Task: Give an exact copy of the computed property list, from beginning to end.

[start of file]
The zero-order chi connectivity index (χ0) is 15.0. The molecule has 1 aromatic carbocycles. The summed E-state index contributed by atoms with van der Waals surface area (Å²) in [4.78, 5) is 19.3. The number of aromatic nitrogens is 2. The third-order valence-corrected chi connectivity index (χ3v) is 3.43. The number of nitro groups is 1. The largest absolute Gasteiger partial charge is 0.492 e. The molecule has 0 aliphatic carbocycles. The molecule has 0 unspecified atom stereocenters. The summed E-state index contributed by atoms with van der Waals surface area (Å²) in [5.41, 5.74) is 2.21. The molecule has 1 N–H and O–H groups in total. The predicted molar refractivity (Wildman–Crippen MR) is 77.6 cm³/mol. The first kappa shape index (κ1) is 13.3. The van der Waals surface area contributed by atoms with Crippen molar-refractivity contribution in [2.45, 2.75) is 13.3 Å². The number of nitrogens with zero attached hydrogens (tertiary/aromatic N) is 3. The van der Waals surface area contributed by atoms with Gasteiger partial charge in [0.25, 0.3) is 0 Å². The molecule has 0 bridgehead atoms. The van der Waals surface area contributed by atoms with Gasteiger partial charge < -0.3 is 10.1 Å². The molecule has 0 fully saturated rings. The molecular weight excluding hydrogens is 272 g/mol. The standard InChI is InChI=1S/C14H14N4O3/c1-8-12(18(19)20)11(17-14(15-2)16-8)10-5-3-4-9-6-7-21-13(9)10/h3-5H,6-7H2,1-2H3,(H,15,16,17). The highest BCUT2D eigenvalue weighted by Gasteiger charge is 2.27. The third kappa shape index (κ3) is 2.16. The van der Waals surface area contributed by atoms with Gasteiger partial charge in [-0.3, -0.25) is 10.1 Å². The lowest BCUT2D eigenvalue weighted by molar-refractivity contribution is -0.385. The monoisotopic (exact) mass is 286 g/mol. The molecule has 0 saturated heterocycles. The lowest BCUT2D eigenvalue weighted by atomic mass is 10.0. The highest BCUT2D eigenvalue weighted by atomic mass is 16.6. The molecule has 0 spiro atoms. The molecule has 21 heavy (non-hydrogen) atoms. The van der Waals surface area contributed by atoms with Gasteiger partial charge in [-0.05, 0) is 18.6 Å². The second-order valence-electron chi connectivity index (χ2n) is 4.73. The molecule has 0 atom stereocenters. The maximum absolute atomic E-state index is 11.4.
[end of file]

The zero-order chi connectivity index (χ0) is 15.0. The molecule has 1 aromatic carbocycles. The summed E-state index contributed by atoms with van der Waals surface area (Å²) in [4.78, 5) is 19.3. The number of aromatic nitrogens is 2. The third-order valence-corrected chi connectivity index (χ3v) is 3.43. The number of nitro groups is 1. The largest absolute Gasteiger partial charge is 0.492 e. The molecule has 0 aliphatic carbocycles. The molecule has 0 unspecified atom stereocenters. The summed E-state index contributed by atoms with van der Waals surface area (Å²) in [5.41, 5.74) is 2.21. The molecule has 1 N–H and O–H groups in total. The predicted molar refractivity (Wildman–Crippen MR) is 77.6 cm³/mol. The first kappa shape index (κ1) is 13.3. The van der Waals surface area contributed by atoms with Crippen molar-refractivity contribution in [2.45, 2.75) is 13.3 Å². The number of nitrogens with zero attached hydrogens (tertiary/aromatic N) is 3. The van der Waals surface area contributed by atoms with Gasteiger partial charge in [0.25, 0.3) is 0 Å². The molecule has 0 bridgehead atoms. The van der Waals surface area contributed by atoms with Gasteiger partial charge < -0.3 is 10.1 Å². The molecule has 0 fully saturated rings. The molecular weight excluding hydrogens is 272 g/mol. The standard InChI is InChI=1S/C14H14N4O3/c1-8-12(18(19)20)11(17-14(15-2)16-8)10-5-3-4-9-6-7-21-13(9)10/h3-5H,6-7H2,1-2H3,(H,15,16,17). The highest BCUT2D eigenvalue weighted by Gasteiger charge is 2.27. The third kappa shape index (κ3) is 2.16. The van der Waals surface area contributed by atoms with Gasteiger partial charge in [-0.3, -0.25) is 10.1 Å². The lowest BCUT2D eigenvalue weighted by molar-refractivity contribution is -0.385. The monoisotopic (exact) mass is 286 g/mol. The molecule has 0 saturated heterocycles. The lowest BCUT2D eigenvalue weighted by atomic mass is 10.0. The highest BCUT2D eigenvalue weighted by atomic mass is 16.6. The molecule has 0 spiro atoms. The molecule has 21 heavy (non-hydrogen) atoms. The van der Waals surface area contributed by atoms with Gasteiger partial charge in [-0.05, 0) is 18.6 Å². The second-order valence-electron chi connectivity index (χ2n) is 4.73. The molecule has 0 atom stereocenters. The maximum absolute atomic E-state index is 11.4.